What Is Remote Access Control? || Parallels Has the Answer

What Is Remote Access Control?

remote access controlRemote access control refers to the ability to monitor and control access to a computer or network (such as a home computer or office network computer) anywhere and anytime. Employees can leverage this ability to work remotely away from the office while retaining access to a distant computer or network. Remote access control applies to local area networks (LANs), wide area networks (WANs) or even virtual private networks (VPNs) so that data and systems can be accessed remotely.

Why Use Remote Access Control?

Security is essential when providing remote access for a user to connect to an organization’s network, or for a user to connect to his private server at home. Deploying remote access control provides a secure connection. It minimizes the risk of data theft or loss and malicious activities since you are controlling the connection, therefore not allowing unknown entities to access private or corporate data. 

Remote Access Control Methods

  1. Direct (Physical) Line. The first direct remote access control that can be implemented is a direct line from a computer to the company’s LAN. Additionally, the same line can be used to connect a home LAN and a company LAN. This type of connection provides faster speeds but is more expensive and requires maintenance due to hardware usage. Some of the limitations are:  
    1. Costly. Expensive option due to the cables and hardware needed to establish the connection. 
    2. Routing limitations. Limited to the structure of the rooting from one point to another (computer-router/hub). It will possibly have to go through a non-controlled area (such as streets and buildings). 
    3. Not as secure. Insecure due to possible interaction in the cable/hardware without the user knowing. 
    4. Prone to failure. Possibility of damage to the cable or the hardware from external conditions (such as weather, human interaction, and construction work).
  2. Virtual Private Network. Another method which is more common is establishing a VPN. VPNs use the Internet to connect remote sites and users and use encryption and tunneling techniques to access a company’s network. This option is ideal for smaller organizations. Some of the limitations are:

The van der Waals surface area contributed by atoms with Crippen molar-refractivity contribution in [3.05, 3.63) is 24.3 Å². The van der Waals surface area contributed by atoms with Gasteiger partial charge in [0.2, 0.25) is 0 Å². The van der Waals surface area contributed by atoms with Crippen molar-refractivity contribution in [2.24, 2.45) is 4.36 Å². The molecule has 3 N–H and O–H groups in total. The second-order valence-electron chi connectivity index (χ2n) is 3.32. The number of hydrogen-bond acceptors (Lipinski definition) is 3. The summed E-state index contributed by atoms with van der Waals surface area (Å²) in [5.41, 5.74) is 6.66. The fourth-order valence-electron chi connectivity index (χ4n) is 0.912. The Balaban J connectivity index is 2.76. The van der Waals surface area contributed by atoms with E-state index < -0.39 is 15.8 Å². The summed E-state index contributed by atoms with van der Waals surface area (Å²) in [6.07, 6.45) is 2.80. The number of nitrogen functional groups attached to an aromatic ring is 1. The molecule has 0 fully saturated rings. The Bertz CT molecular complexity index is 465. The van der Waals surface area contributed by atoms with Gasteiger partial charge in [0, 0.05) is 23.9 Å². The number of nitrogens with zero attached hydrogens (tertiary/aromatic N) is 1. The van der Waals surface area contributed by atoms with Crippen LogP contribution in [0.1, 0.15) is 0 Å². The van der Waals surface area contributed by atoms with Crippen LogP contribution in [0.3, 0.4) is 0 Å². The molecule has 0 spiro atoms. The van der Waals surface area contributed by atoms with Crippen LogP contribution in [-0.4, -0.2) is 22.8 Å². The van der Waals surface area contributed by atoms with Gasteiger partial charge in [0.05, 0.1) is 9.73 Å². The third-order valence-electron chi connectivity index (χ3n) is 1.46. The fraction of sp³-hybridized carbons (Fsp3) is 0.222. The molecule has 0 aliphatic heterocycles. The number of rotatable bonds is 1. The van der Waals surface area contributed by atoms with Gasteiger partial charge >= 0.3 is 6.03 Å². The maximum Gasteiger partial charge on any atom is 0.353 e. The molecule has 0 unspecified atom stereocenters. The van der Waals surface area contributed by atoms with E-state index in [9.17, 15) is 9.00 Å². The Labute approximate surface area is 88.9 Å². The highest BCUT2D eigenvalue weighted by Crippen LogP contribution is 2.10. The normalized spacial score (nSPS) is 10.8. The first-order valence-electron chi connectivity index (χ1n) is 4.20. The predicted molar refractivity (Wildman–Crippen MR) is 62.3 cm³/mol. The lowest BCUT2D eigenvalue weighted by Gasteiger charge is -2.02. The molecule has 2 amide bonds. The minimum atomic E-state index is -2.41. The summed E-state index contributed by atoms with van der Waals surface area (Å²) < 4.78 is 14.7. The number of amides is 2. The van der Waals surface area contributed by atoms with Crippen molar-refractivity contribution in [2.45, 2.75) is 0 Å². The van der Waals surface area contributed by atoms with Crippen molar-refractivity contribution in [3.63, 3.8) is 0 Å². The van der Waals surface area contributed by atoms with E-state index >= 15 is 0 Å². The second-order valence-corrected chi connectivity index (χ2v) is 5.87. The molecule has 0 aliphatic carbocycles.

1. Additional software for secure connections. Need to install new software to establish the connection. 
    2. Operating system restrictions. The need for a specific OS depends on the client software. 
    3. Complex configuration. The VPN needs to be configured and appoint an account for each user.
  3. Deploying Microsoft RDS. To perform a remote access-controlled connection using Microsoft Remote Desktop Services, the client software must be available on both the local machine and the remote computer/server. Alternatively, there are solutions such as Citrix Virtual Apps (formerly Citrix XenApp), VMware, or Parallels® Remote Application Server (RAS) that enhance RDS, enabling the use of a web browser for clientless access. Some limitations when deploying RDS are: 
    1. Limited load balancing functionality. The Remote Desktop Connection Broker is responsible for the distribution of connections between the different servers in the farm. The technology is minimal because it only distributes the connections based on session count and server weight. 
    2. Difficult to install, configure, and update. The installation and configuration of virtual desktop and application delivery solutions with Microsoft RDS are lengthy and complicated. Systems administrators are required to install and configure multiple different servers and server roles and install additional software to assist the process. 
    3. Limited support for guest operating systems. In a VDI deployment, a Windows Server 2016 RD Virtualization Host server only supports Windows 10 Enterprise, Windows 8.1 Enterprise, Windows 8 Enterprise, and Windows 7 SP1 Enterprise as guest machines.
  4. Other methods. Other methods to establish remote access control include the use of an integrated service digital network (ISDN), a wireless network (WAN), cable modem, or a digital subscriber line (DSL). Some limitations of these methods are: 
    1. Speed limitations. ISDN is very slow, so it is not in use anymore. It required a modem and dialing to establish a connection.  
    2. Additional software. When using WAN, to control the access you need additional software such as a firewall or client software.  
    3. Physical connection. DSL requires a physical point-to-point routing from the provider to the user (like the most common Internet connection where you need a router connected on your phone line).

Parallels RAS and Remote Access Control

With Parallels RAS, remote access control becomes simple and easy to achieve. Access control applies before granting connection to the farm by filtering it using MAC address on the Parallels RAS Gateway. Additionally, remote access control applies after connecting to the farm with multiple options. To learn more, download the white paper about how Parallels RAS enhances Microsoft RDS. 

Download your free 30-day trial of Parallels RAS today! 

 

References: 

Webopedia | webopedia.com/TERM/R/remote_access.html 

Wikipedia | wikipedia.org/wiki/Remote_desktop_software 

Techopedia | techopedia.com/definition/5553/remote-access 

What is Remote Access? | one.comodo.com/remote-access/ 

5 ways to access and control your PC remotely | pcworld.com/article/2687241/5-ways-to-use-your-pc-remotely.html